human through echolocation
How a dolphin would see a human being

Scientists from the US and UK have managed to give a view of the world from a perspective of a dolphin, successfully creating 3D prints using data from a dolphin echolocation, including images of a human being. Researchers from created the prints in a process that saw them record and isolate dolphin echolocation sounds and analyse how they react with certain objects.

They then created 2D images from the recorded sounds and used photo analysis to extract 3D data. Finally, they then used the data to create 3D images of the original objects. From this, they have managed to give the world an insight into how dolphins see things.

Jack Kassewitz, research team leader and founder of, said: "We've been working on dolphin communication for more than a decade. When we discovered that dolphins not exposed to the echolocation experiment could identify objects from recorded dolphin sounds with 92% accuracy, we began to look for a way for to see what was in those sounds."

Kassewitz brought on board John Stuart Reid – the inventor of CymaScope, which processes image imprints of sonic vibrations on the surface of the water. Reid said: "When a dolphin scans an object with its high frequency sound beam, each short click captures a still image, similar to a camera taking photographs. Each dolphin click is a pulse of pure sound that becomes modulated by the shape of the object."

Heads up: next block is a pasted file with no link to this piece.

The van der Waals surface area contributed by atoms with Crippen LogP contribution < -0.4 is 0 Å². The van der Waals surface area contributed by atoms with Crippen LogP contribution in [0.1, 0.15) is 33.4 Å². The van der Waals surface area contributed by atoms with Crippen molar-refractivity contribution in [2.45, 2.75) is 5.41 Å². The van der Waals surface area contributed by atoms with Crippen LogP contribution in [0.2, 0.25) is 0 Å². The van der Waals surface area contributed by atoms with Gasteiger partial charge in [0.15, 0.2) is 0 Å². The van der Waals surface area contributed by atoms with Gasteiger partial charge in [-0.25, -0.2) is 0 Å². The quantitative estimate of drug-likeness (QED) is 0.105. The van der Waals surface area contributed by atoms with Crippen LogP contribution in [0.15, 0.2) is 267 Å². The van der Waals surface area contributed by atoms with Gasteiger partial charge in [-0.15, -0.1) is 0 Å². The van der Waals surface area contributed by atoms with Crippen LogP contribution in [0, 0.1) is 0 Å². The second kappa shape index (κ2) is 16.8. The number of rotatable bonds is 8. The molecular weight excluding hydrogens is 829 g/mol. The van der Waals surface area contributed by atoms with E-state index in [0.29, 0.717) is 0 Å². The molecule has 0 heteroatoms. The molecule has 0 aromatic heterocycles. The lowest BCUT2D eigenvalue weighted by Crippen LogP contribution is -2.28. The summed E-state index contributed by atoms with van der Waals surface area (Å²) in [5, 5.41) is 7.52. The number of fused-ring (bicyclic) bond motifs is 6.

Using CymaScope, the team managed to create images of a flowerpot, a cube, a plastic '+' symbol and a human being. They then took these images to 3D Systems – the inventors of 3D printing.

"We were thrilled by the first successful print of a cube by the brilliant team at 3D Systems," said Kassewitz. "But seeing the 3D print of a human being left us all speechless. For the first time ever, we may be holding in our hands a glimpse into what cetaceans see with sound. Nearly every experiment is bringing us more images with more detail."